I wasn’t sure when to put the glasses on because we weren’t really told. We get told instructions by a woman and then let in even deeper. I was seeing a lot of painted creatures and water pipes and such. There were walls of skulls and bones and some body parts hanging here and there. There were a lot of what seemed to be hieroglyphics of certain symbols painted on the walls. There was another hallway of bones and bodies and an actor was blended in with it. I thought that was a cool room. It was very black and bright for the most part but there was one room in particular that really put me out of my comfort zone. The fog room was very well done and lit. There was just enough lighting to where I could see just an inch of what was in front of me. Once I blinked, I was pretty much screwed on finding my own way out. It was very disorienting in there and the fact that I knew there was an actor in there with me but couldn’t see him really threw me off guard.
This was a neat haunt to experience and it’s always fascinating going through a 3D haunt. 3D haunts seem to be more on the PG rated version because of the colors, brightness, murals and more so the interesting illusions to observe. I saw a lot of that in this haunt and they definitely threw me off guard and wanting to mess with my vision even more.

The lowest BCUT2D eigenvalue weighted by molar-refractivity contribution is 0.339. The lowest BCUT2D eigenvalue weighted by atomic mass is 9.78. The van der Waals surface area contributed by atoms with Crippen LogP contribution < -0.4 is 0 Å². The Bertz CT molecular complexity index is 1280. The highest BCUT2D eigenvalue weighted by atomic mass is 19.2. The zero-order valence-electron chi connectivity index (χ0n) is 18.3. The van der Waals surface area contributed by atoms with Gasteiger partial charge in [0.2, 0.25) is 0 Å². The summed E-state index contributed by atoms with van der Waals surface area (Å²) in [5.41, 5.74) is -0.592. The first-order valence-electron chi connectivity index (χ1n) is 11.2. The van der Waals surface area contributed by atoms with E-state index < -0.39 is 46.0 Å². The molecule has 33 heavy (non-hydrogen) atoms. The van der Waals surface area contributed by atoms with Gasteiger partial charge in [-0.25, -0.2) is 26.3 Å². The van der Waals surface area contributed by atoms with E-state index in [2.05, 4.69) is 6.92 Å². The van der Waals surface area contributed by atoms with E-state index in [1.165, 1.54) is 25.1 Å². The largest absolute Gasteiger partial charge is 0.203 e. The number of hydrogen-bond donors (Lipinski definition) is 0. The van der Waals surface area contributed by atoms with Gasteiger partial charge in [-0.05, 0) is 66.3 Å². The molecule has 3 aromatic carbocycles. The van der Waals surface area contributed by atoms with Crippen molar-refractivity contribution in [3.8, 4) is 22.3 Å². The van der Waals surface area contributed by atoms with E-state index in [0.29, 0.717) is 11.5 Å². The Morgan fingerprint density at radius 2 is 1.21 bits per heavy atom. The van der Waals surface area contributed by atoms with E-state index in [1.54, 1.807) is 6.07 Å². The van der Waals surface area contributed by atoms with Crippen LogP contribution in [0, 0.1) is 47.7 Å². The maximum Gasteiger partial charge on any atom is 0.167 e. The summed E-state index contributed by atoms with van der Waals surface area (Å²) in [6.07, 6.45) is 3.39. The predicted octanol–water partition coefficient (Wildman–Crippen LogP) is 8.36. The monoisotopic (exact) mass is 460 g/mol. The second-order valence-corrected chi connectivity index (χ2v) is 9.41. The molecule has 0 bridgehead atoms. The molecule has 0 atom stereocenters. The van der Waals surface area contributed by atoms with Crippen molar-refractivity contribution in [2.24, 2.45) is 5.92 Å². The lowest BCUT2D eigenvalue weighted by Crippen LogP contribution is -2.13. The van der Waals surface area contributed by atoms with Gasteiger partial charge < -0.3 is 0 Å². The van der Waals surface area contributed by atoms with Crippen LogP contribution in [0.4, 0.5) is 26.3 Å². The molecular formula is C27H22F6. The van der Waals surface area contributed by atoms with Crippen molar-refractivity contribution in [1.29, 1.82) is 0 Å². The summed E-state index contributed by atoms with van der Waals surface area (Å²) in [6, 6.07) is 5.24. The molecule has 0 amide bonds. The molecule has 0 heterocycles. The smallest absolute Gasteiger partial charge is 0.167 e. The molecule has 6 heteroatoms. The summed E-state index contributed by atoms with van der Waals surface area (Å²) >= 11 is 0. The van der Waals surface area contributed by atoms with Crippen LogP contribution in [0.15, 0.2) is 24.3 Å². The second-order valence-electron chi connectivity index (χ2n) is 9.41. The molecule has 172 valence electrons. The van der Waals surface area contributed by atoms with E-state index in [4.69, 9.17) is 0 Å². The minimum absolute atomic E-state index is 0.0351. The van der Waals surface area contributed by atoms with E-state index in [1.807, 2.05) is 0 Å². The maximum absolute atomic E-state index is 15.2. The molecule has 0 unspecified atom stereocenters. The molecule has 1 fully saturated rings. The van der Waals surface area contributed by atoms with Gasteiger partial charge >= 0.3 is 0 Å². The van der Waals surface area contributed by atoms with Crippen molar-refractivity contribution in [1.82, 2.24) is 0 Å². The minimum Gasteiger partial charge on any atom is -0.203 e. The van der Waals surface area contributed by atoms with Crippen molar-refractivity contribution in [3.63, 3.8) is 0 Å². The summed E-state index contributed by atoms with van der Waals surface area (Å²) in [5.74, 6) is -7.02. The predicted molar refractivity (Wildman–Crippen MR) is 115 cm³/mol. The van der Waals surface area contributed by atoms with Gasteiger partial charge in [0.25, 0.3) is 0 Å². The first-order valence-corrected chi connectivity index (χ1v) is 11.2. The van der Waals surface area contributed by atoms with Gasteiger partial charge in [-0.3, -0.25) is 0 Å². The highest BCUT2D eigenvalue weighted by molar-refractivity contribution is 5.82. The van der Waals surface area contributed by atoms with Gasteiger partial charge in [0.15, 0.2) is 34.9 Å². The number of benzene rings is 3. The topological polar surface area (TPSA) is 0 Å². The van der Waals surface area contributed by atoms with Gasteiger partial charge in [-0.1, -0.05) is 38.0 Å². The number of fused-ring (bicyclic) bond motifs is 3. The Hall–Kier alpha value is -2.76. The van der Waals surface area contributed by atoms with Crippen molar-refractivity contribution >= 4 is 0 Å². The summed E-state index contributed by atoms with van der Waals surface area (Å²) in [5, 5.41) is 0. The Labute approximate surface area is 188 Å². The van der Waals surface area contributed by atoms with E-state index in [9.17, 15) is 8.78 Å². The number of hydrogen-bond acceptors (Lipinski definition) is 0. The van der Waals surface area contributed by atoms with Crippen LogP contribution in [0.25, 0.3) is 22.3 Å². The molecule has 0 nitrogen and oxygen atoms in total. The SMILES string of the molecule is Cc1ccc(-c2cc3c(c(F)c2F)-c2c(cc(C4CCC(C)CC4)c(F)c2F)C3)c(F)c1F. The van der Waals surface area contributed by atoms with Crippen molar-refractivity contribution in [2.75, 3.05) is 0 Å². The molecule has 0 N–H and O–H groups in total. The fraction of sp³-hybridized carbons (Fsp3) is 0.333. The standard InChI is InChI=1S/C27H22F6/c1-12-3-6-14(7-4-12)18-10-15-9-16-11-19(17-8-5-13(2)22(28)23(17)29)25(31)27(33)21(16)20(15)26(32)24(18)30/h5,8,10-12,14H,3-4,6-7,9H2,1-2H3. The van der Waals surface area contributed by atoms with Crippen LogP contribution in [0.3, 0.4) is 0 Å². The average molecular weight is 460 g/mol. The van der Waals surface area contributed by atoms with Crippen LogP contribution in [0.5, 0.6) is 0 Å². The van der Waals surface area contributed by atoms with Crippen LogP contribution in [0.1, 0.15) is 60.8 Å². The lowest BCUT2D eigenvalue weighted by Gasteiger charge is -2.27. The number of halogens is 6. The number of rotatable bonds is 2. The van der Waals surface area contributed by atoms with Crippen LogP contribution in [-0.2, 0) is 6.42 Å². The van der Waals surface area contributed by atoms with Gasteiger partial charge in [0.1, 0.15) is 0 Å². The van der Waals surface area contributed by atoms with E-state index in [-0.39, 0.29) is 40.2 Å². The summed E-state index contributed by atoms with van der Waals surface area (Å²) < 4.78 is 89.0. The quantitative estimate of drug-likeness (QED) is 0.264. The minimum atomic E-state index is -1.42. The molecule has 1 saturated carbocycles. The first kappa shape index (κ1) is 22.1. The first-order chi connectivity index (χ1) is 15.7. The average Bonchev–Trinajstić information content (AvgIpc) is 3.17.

I also felt that it had lacked actors and energy. I think I heard more music and sound effects than I did acting and dialogue. The music at the beginning sounded a little like Indiana Jones. It eventually faded into darker, creepier music, but to maybe fix that, you could keep the music the same throughout the whole haunt. I like the fact that with this one they only give you a flashlight to observe everything with, so you definitely want to use your time wisely to take a look at everything. You never know what you might miss lurking behind you. If you have kids and want to do family time, definitely check out the Elitch Gardens Haunts because there is a lot of entertainment there that will keep your mind and body moving constantly!
Pros- neat concept, illusions worked out well to their advantage
Cons- not enough actors, wish the paintings were both neon and natural color, actors had no energy